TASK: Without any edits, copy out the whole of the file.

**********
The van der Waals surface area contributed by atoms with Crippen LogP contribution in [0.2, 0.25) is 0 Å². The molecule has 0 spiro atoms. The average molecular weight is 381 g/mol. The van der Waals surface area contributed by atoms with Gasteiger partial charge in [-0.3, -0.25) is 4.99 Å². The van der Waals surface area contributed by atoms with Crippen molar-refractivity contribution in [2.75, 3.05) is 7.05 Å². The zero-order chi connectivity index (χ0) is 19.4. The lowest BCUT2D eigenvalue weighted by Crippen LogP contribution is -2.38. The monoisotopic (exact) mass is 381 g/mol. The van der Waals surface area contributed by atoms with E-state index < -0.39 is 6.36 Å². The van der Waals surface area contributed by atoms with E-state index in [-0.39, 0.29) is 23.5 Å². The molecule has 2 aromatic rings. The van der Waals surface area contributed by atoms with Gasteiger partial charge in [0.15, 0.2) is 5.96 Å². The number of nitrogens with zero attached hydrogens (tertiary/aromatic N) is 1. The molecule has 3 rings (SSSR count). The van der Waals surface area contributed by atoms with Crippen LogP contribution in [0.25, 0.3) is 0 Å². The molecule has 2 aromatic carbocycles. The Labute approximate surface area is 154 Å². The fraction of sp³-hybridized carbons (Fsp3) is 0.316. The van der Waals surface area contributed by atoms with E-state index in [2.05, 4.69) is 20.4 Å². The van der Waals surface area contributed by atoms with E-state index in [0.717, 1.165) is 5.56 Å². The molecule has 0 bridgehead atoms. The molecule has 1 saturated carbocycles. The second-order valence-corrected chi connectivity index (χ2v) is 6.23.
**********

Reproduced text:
The van der Waals surface area contributed by atoms with Crippen LogP contribution in [0.2, 0.25) is 0 Å². The molecule has 0 spiro atoms. The average molecular weight is 381 g/mol. The van der Waals surface area contributed by atoms with Gasteiger partial charge in [-0.3, -0.25) is 4.99 Å². The van der Waals surface area contributed by atoms with Crippen molar-refractivity contribution in [2.75, 3.05) is 7.05 Å². The zero-order chi connectivity index (χ0) is 19.4. The lowest BCUT2D eigenvalue weighted by Crippen LogP contribution is -2.38. The monoisotopic (exact) mass is 381 g/mol. The van der Waals surface area contributed by atoms with E-state index < -0.39 is 6.36 Å². The van der Waals surface area contributed by atoms with E-state index in [-0.39, 0.29) is 23.5 Å². The molecule has 2 aromatic rings. The van der Waals surface area contributed by atoms with Gasteiger partial charge in [0.15, 0.2) is 5.96 Å². The number of nitrogens with zero attached hydrogens (tertiary/aromatic N) is 1. The molecule has 3 rings (SSSR count). The van der Waals surface area contributed by atoms with Crippen LogP contribution in [0.25, 0.3) is 0 Å². The molecule has 2 aromatic carbocycles. The Labute approximate surface area is 154 Å². The fraction of sp³-hybridized carbons (Fsp3) is 0.316. The van der Waals surface area contributed by atoms with E-state index in [2.05, 4.69) is 20.4 Å². The van der Waals surface area contributed by atoms with E-state index in [0.717, 1.165) is 5.56 Å². The molecule has 0 bridgehead atoms. The molecule has 1 saturated carbocycles. The second-order valence-corrected chi connectivity index (χ2v) is 6.23.